Join 3,562 readers in helping fund MetaFilter (Hide)


How many copies a book has sold?
January 21, 2006 1:51 PM   Subscribe

How can you find out how many copies a book (published, say, in the last five years) has sold? Not necessarily a best-seller, either.
posted by gottabefunky to Media & Arts (4 answers total) 1 user marked this as a favorite
 
Sales numbers for individual titles are not made available, so you'd have to request them from the publisher, but since that information is priveleged, you're not likely to get real numbers out of them.

Even if it were, there are two sales numbers that can be used: one is the number of books that are bought by stores through distributors and the other is the number of books actually sold to consumers (point of sale, tracked by BookScan). Publishers, in the interest of looking good, are more than likely going to supply the first number, since it's going to be artifically inflated and thus make the book seem more popular than it actually is.

If you notice, no book bestseller lists (even in industry publications like Publisher's Weekly) list number next to them, unlike box office figures for top movies. Also, the fact that different lists have different titles is a pretty good indication that they are not a direct analog of actual sales.

Some people have tried to extrapolate sales data from Amazon rankings, but that's at best a relative of only one part of the market.
posted by camcgee at 2:16 PM on January 21, 2006


A good partial answer is here: Google Answers: Book Sales Statistics

In short, it looks like camcgee is right, that there is no easily-available single source. The link above will give you some free and fee-based sources to try and put together an estimate.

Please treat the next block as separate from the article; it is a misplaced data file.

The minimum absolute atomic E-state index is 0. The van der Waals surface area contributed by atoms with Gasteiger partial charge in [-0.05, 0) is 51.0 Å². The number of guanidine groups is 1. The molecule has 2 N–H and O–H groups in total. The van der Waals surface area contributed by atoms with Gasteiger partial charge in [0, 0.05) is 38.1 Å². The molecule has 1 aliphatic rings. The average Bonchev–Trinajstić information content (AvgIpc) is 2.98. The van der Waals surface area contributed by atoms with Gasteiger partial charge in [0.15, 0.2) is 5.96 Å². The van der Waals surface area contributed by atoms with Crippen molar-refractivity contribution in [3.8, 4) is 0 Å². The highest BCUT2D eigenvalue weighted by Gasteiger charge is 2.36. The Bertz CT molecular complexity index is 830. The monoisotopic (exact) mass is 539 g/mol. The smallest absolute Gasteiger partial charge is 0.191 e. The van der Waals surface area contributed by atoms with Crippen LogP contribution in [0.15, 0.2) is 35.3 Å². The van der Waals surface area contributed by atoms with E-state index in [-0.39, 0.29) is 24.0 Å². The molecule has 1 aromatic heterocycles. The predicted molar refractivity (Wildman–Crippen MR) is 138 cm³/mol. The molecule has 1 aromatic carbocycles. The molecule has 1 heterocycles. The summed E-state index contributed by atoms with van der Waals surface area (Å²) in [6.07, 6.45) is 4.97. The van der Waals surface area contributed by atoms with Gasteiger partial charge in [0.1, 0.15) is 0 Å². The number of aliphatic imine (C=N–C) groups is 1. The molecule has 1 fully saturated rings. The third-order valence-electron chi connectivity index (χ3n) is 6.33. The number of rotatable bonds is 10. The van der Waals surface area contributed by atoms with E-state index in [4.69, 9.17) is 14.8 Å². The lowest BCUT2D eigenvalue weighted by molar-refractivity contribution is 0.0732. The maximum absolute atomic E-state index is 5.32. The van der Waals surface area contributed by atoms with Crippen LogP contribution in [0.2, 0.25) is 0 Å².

posted by bevedog at 4:16 PM on January 21, 2006


... And the Point of Sale on Bookscan (if you can get the numbers) only covers the major chains and not all the independents or books sold through other avenues- similar to soundscan but the bar code isn't processed the same way as UPC codes). Amazon sales data won't help you. I've processed enough info from Amazon and general books sales to know that Amazon rankings have no relative value to anything except how popular a book is on Amazon. Most best-seller lists are for the individual services best-seller list and are still very local to the paper publishing those lists, so the NYT best-seller list really focuses on NYC. Publisher's Weekly focuses on bookstores that report to Publishers Weekly (and right now I'm having a hard time remembering exactly who that is). This question has been asked in another form on Ask Mefi previously and a few other entries in writing deal with the subject, but since I couldn't quickly find the answer either-
Call up the publisher and ask for an assistant. They might be willing to look up the sales and provide an answer. It's not that others might be more guarded, but that they just don't know. It's a hard question to answer even for people in the industry. Editors won't even share this information with other editors most times. Oh and be honest about why you're asking, if it sounds honest and there's a real reason to find out book sales someone might be willing to help you.
posted by rodz at 4:55 PM on January 22, 2006


On the off chance that the OP is still watching, there is a new development:

Nielsen Bookscan and The Book Standard have just launched the Book Sales Research Service. Here's the gist: Access to "weekly and year-to-date sales figures for any edition of any book, from January 2004 to the present," broken down by regional sales and by retailers. And, instead of paying for a full-on subscription to Bookscan, you can get that info for just $85 an ISBN ($600 for ten, with additional discounts the more you want to see).

Of course, since it's a one-time deal, you actually shouldn't stop checking your Amazon sales rank, unless you really feel like paying $85 over and over to find out how well you did every week. But for nonfiction writers who want their proposals to demonstrate the market that will exist for their books, knowing how well the existing coverage of the subject has sold could be a worthwhile expense.
posted by camcgee at 1:50 PM on February 22, 2006


« Older Something for (the latest vers...   |  Inspired by this, I'm looking ... Newer »
This thread is closed to new comments.